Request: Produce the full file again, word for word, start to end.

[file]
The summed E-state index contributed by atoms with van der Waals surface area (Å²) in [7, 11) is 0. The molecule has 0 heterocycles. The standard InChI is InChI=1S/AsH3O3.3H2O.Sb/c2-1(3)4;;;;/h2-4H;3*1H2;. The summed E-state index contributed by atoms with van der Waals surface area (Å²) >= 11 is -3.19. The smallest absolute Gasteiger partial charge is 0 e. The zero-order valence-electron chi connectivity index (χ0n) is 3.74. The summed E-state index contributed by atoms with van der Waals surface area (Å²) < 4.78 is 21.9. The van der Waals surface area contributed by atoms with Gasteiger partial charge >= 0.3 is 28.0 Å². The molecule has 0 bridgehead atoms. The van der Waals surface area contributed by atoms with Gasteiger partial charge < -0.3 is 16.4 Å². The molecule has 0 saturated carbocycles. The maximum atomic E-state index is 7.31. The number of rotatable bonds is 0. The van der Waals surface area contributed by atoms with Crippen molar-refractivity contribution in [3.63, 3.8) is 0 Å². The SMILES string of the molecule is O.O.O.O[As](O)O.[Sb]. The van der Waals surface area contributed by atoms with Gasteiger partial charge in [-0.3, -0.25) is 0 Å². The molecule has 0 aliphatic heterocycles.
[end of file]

The summed E-state index contributed by atoms with van der Waals surface area (Å²) in [7, 11) is 0. The molecule has 0 heterocycles. The standard InChI is InChI=1S/AsH3O3.3H2O.Sb/c2-1(3)4;;;;/h2-4H;3*1H2;. The summed E-state index contributed by atoms with van der Waals surface area (Å²) >= 11 is -3.19. The smallest absolute Gasteiger partial charge is 0 e. The zero-order valence-electron chi connectivity index (χ0n) is 3.74. The summed E-state index contributed by atoms with van der Waals surface area (Å²) < 4.78 is 21.9. The van der Waals surface area contributed by atoms with Gasteiger partial charge >= 0.3 is 28.0 Å². The molecule has 0 bridgehead atoms. The van der Waals surface area contributed by atoms with Gasteiger partial charge < -0.3 is 16.4 Å². The molecule has 0 saturated carbocycles. The maximum atomic E-state index is 7.31. The number of rotatable bonds is 0. The van der Waals surface area contributed by atoms with Crippen molar-refractivity contribution in [3.63, 3.8) is 0 Å². The SMILES string of the molecule is O.O.O.O[As](O)O.[Sb]. The van der Waals surface area contributed by atoms with Gasteiger partial charge in [-0.3, -0.25) is 0 Å². The molecule has 0 aliphatic heterocycles.